Verification through Backup and Recovery

Another method of verifying the success of a TDE implementation is to perform a backup of the database, after TDE has been enabled, as shown in Listing 10. When doing so, make sure not to overwrite the backup file that was created prior to implementing TDE.

Listing 10: Backing up the HomeLending database after TDE is implemented.

The next step is to compare the contents of the pre-TDE and post-TDE backup files, by opening both files up in a simple text editor such as Notepad, Wordpad or Textpad. We can perform a search within the pre-TDE backup file for the plain text of a known sensitive data value. For example, we will search for the value of “319726 Rocky Fabien Avenue” which is contained in the Borrower_Address table in the HomeLending database.

This search reveals the searched value in plain text, as shown in Figure 2. In addition, if you were to manually scan through the backup file, you would find that the metadata of our database objects, such as tables, views, stored procedures and user defined functions are revealed in plain text.


Figure 2: Backup File – Unencrypted.

The same search on our post-TDE backup file will result in the message box shown in Figure 3, stating that it cannot find the requested value. This is because the entire backup file, including the metadata of our database objects, has been encrypted and no longer contains any plain text values.


Figure 3: Search Results in Encrypted Backup File.

One final test in regard to the backup file is to attempt to restore the post-TDE backup file onto a different instance than the one in which the HomeLending database resides, using the RECOVER DATABASE command, as shown in Listing 11.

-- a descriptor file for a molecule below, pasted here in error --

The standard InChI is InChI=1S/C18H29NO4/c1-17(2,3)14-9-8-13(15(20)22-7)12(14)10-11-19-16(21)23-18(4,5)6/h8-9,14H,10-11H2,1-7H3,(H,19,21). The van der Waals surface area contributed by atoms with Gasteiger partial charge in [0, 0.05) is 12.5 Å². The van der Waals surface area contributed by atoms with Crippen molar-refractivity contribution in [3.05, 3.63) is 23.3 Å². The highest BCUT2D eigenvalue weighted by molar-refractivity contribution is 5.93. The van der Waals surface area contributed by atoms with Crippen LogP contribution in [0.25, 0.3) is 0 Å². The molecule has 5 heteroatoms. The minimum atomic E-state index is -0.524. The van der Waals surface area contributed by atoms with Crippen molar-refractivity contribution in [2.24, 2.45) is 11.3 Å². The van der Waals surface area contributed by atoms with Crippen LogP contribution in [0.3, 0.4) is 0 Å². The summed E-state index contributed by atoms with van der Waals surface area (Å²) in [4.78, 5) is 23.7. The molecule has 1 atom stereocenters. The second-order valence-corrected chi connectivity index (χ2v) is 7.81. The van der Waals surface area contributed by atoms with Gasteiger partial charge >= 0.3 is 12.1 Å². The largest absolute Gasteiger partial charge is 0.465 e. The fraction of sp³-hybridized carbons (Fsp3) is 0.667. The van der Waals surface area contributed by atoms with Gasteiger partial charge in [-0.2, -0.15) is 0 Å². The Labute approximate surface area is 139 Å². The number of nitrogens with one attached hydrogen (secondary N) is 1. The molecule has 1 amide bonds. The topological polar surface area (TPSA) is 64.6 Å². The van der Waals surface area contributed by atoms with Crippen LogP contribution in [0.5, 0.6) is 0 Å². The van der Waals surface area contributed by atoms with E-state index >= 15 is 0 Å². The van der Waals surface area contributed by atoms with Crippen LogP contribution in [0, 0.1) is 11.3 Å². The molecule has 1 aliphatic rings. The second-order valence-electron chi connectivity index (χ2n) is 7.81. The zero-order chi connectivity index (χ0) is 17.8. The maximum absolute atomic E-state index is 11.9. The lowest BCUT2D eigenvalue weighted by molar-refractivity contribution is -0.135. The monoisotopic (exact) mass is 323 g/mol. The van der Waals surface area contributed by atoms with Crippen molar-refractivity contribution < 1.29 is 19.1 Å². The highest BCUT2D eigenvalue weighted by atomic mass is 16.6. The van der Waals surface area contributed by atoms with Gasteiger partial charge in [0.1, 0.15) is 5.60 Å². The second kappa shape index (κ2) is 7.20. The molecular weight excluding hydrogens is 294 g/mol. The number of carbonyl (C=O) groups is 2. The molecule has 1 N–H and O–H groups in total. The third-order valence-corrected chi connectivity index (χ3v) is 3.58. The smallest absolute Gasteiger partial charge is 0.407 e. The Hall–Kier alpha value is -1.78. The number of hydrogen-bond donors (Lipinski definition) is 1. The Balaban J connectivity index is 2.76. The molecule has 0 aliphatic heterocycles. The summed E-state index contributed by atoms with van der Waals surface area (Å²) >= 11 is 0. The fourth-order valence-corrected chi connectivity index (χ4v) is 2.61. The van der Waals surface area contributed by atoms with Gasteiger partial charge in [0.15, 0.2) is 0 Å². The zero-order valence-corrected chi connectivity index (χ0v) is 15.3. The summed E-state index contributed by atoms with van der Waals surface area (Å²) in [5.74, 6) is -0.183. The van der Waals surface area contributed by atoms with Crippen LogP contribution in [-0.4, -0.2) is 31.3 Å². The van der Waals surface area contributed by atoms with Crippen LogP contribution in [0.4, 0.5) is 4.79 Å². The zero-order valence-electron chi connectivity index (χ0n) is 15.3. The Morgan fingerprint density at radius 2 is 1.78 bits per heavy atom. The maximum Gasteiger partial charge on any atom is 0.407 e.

Listing 11: Attempting to restore the HomeLending database.

This attempt will return an error message that states that the certificate at the MASTER database level, in which the HomeLending database encryption key is protected, does not exist; therefore the attempt will fail.


Finally, we can perform a test to determine that the data that is contained within the encrypted HomeLending database files can be read by valid users of the database, as shown in Listing 12. We use EXECUTE AS USER to impersonate various users within the database and test their ability to access the encrypted data. The use of REVERT terminates the impersonation and returns us to our original user account.

Listing 12: Verifying TDE using EXECUTE AS queries.

Each query in the above script successfully returns the contents of the Borrower table within the HomeLending database. This demonstrates that the automatic decryption is functioning as expected, and verifies that permissions to the appropriate database objects are not affected.

Reversing the Implementation of TDE

It was once said that the only things certain in life are death and taxes. It could be argued that change is another certainty. You may find yourself in a situation where TDE has been implemented, you have validated that it works, are ready for users to begin using the newly-encrypted database and then, lo-and-behold, a request to reverse TDE comes your way.

Boss: “I would like you to proceed with implementing TDE immediately …”

DBA: “Cool, I’ll get right on it.”
(DBA Implements TDE)

Boss: “Hey, as I was saying yesterday: I would like you to proceed with implementing TDE next week after our presentation to the Technology Committee.”

DBA: “No problem … ah …”
(Begin reversal process)

If, at the time this request comes your way, no transactions have been performed on the encrypted database then you can reverse the TDE implementation using the following steps: